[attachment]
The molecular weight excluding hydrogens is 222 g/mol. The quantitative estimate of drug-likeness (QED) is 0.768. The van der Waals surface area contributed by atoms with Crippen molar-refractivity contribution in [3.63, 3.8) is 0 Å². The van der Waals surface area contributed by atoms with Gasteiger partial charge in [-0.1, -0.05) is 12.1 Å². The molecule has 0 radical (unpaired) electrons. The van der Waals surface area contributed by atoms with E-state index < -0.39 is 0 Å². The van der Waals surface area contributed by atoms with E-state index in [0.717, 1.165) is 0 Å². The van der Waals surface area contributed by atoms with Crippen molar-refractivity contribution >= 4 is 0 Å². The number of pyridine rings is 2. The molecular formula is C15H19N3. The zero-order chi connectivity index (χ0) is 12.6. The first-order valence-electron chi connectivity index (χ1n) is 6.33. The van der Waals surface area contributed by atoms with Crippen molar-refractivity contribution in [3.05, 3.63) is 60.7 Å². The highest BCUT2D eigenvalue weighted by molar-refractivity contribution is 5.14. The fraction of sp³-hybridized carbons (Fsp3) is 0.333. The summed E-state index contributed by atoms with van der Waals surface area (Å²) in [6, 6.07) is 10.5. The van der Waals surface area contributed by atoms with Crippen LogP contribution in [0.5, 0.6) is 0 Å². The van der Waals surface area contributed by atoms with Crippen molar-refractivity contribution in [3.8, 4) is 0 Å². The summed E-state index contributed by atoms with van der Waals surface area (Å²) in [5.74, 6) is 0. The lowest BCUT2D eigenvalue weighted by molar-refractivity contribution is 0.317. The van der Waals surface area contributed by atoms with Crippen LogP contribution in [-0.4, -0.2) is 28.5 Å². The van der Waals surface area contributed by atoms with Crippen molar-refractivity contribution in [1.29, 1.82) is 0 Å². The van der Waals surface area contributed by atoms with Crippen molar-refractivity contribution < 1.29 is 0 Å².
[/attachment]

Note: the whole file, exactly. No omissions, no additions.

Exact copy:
The molecular weight excluding hydrogens is 222 g/mol. The quantitative estimate of drug-likeness (QED) is 0.768. The van der Waals surface area contributed by atoms with Crippen molar-refractivity contribution in [3.63, 3.8) is 0 Å². The van der Waals surface area contributed by atoms with Gasteiger partial charge in [-0.1, -0.05) is 12.1 Å². The molecule has 0 radical (unpaired) electrons. The van der Waals surface area contributed by atoms with E-state index < -0.39 is 0 Å². The van der Waals surface area contributed by atoms with E-state index in [0.717, 1.165) is 0 Å². The van der Waals surface area contributed by atoms with Crippen molar-refractivity contribution >= 4 is 0 Å². The number of pyridine rings is 2. The molecular formula is C15H19N3. The zero-order chi connectivity index (χ0) is 12.6. The first-order valence-electron chi connectivity index (χ1n) is 6.33. The van der Waals surface area contributed by atoms with Crippen molar-refractivity contribution in [3.05, 3.63) is 60.7 Å². The highest BCUT2D eigenvalue weighted by molar-refractivity contribution is 5.14. The fraction of sp³-hybridized carbons (Fsp3) is 0.333. The summed E-state index contributed by atoms with van der Waals surface area (Å²) in [6, 6.07) is 10.5. The van der Waals surface area contributed by atoms with Crippen LogP contribution in [0.5, 0.6) is 0 Å². The van der Waals surface area contributed by atoms with Crippen molar-refractivity contribution in [3.8, 4) is 0 Å². The summed E-state index contributed by atoms with van der Waals surface area (Å²) in [5.74, 6) is 0. The lowest BCUT2D eigenvalue weighted by molar-refractivity contribution is 0.317. The van der Waals surface area contributed by atoms with Crippen LogP contribution in [-0.4, -0.2) is 28.5 Å². The van der Waals surface area contributed by atoms with Crippen molar-refractivity contribution in [1.29, 1.82) is 0 Å². The van der Waals surface area contributed by atoms with Crippen molar-refractivity contribution < 1.29 is 0 Å².